100 Years Later: The legacy of the Chinese Exclusion Act

Several Chinese Canadian school children sit on the ground
Image: City of Toronto Archives

The Chinese Exclusion Act, passed on July 1, 1923, represents one of the darkest chapters in our shared history as Canadians. It was a discriminatory law that halted virtually all Chinese immigration to Canada for a quarter of a century, breaking many families apart and further signaling to Canadians of Chinese origin that they would never truly belong in this country.

Recognizing the anniversary of the Chinese Exclusion Act is not about dwelling in the past; it’s about gaining perspective on the present and our future. It’s an opportunity to reflect on the wrongs inflicted upon the Chinese community, fostering empathy and understanding for the discrimination they endured. This historical milestone also offers us a chance to assess our current racial climate and draw parallels between past and present experiences of exclusion, particularly in light of the COVID-19 pandemic.

Despite the troubling history, the anniversary serves a testament to the resilience and contributions of the Chinese community. In the face of adversity, Chinese Canadians have contributed significantly to Canada’s social, economic, and cultural spheres. This multimedia project, produced by Darya Soufian and Adrian Ma of the Toronto Metropolitan University School of Journalism, highlights important historic details significant to the Chinese Canadian community and shares perspectives from other Canadians of Chinese origin about their experiences in this country.

Taxation Without Representation

The head tax was a form of institutionalized discrimination, imposed by the Canadian government in the late 19th and early 20th centuries, specifically targeting Chinese immigrants. Introduced in 1885, the tax required Chinese individuals to pay a fee to enter Canada, starting at $50 and eventually escalating to $500 by 1903, an exorbitant sum for the time period. It was the only legislation in Canadian history to explicitly levy a tax based on ethnic origin. In effect, it sought to discourage Chinese immigration while simultaneously exploiting their labour, particularly the thousands of railway workers who had been hired to do incredibly dangerous work for little pay. The head tax reflected the prevalent anti-Asian sentiment of the era, and its impact was far-reaching, causing immense economic and personal hardships for many Chinese Canadians. This discriminatory practice was not fully acknowledged and redressed by the Canadian government until 2006, when an official apology was issued, along with financial compensation for surviving head tax payers and their spouses.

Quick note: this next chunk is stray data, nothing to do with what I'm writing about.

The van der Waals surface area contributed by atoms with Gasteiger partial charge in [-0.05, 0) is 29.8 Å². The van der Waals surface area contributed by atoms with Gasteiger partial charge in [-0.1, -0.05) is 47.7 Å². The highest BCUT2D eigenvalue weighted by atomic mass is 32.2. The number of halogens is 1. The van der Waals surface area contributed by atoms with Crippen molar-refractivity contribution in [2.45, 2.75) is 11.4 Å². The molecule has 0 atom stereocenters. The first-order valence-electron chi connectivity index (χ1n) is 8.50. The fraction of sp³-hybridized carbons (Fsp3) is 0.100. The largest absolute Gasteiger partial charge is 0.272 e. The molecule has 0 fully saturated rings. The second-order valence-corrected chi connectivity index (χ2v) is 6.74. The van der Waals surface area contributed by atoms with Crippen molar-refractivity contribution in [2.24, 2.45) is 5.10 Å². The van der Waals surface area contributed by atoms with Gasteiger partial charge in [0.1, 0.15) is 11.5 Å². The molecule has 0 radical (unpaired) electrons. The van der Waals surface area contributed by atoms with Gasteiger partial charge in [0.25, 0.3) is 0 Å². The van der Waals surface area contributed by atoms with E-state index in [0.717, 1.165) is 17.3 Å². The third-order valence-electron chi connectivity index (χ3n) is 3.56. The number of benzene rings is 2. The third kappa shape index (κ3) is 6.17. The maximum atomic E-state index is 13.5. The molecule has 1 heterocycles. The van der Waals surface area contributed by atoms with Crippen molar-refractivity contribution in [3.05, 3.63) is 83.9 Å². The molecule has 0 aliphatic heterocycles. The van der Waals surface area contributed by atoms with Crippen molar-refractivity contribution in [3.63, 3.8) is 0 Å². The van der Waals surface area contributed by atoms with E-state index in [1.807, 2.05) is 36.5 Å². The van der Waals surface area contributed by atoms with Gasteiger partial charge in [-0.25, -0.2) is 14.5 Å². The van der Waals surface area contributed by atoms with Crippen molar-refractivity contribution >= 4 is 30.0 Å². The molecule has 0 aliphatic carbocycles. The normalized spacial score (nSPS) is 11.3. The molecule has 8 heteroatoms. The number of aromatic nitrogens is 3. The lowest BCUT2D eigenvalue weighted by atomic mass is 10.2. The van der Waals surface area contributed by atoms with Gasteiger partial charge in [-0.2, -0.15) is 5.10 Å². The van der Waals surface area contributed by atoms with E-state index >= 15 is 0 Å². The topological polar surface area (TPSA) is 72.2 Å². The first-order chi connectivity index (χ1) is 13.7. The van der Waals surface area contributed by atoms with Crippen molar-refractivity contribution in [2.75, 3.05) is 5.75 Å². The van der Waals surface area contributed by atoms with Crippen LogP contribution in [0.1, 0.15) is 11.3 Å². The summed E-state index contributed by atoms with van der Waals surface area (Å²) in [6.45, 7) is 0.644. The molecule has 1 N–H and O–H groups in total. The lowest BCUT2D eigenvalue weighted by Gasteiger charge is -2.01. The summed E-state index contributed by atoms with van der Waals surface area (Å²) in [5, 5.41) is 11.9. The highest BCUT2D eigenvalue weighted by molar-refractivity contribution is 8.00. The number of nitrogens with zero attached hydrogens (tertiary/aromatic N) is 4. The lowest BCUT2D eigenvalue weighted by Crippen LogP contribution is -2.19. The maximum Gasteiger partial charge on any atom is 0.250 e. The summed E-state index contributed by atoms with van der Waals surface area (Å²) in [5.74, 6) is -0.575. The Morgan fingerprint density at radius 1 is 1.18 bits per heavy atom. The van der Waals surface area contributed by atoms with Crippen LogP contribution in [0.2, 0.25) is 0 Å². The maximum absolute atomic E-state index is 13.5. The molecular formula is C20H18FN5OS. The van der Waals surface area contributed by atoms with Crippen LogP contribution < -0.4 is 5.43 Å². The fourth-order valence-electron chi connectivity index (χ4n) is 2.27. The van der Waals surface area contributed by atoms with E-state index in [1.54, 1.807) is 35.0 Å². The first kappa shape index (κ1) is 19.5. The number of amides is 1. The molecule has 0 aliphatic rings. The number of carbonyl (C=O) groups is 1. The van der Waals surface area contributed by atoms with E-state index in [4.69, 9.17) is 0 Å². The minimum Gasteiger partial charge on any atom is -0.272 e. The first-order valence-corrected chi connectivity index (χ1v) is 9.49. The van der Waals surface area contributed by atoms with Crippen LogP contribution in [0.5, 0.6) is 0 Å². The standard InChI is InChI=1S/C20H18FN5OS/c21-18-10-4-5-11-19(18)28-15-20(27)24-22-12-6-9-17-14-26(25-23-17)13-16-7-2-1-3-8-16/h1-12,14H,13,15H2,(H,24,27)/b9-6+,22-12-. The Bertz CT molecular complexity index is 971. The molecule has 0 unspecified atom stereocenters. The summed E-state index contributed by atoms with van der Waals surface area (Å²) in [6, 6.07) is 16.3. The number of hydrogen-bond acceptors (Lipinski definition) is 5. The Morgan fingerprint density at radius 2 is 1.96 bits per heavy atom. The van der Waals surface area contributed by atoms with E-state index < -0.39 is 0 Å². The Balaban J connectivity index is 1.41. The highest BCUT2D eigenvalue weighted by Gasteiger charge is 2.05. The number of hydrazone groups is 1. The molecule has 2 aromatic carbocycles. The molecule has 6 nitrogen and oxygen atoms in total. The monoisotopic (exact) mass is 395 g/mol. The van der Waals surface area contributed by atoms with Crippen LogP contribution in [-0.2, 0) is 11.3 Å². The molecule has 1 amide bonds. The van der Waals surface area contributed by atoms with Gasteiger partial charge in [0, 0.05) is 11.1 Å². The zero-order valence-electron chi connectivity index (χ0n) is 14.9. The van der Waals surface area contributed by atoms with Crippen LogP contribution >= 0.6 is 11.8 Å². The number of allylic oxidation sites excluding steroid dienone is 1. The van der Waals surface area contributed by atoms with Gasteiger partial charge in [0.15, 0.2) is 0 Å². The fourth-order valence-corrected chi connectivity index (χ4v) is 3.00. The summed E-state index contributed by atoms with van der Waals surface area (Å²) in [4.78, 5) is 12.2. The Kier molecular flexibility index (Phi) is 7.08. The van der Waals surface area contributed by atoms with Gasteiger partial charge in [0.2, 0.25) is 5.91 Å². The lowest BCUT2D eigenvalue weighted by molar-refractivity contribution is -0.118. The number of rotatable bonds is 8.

A looped image of a head tax certificate of a man named Lee Don.
Image: Vancouver Public Library
Chinese workers cutting massive trees in the forests of British Columbia
Image: Royal British Columbia Museum

Humiliation Day

When the head taxes failed to curb Chinese immigration to the degree the government had expected, it introduced the Chinese Immigration Act of 1923, also known as the Chinese Exclusion Act. The new law, which went into effect on July 1, 1923, was severe and its impact was immediate; in the subsequent 24 years until its repeal in 1947, fewer than fifty Chinese immigrants were permitted entry to Canada. The Act drove a wedge in the Chinese Canadian community, causing family separations and diminishing their socio-economic potential due to the lack of new immigrants. For many in the Chinese Canadian community, July 1 was not known as Dominion Day or Canada Day, but Humiliation Day.

A community of storytellers

Storytelling plays a crucial role in the Chinese Canadian community as a powerful tool to dialogue about history, culture, values, and ideas. It serves as a cultural bridge, connecting younger generations with their ancestral past, while allowing them to form their own perspectives. Through vivid narratives, oral histories, and folktales, storytelling brings to life the experiences of the Chinese community in Canada, their perseverance, struggles and successes. In this section, we highlight the ideas and work of some prominent Chinese Canadian storytellers.

Additional reading and resources

Darya’s Story

Research assistant and journalist Darya Soufian shared her own personal story of growing up part-Chinese in Canada and the priceless memories of her grandmother.

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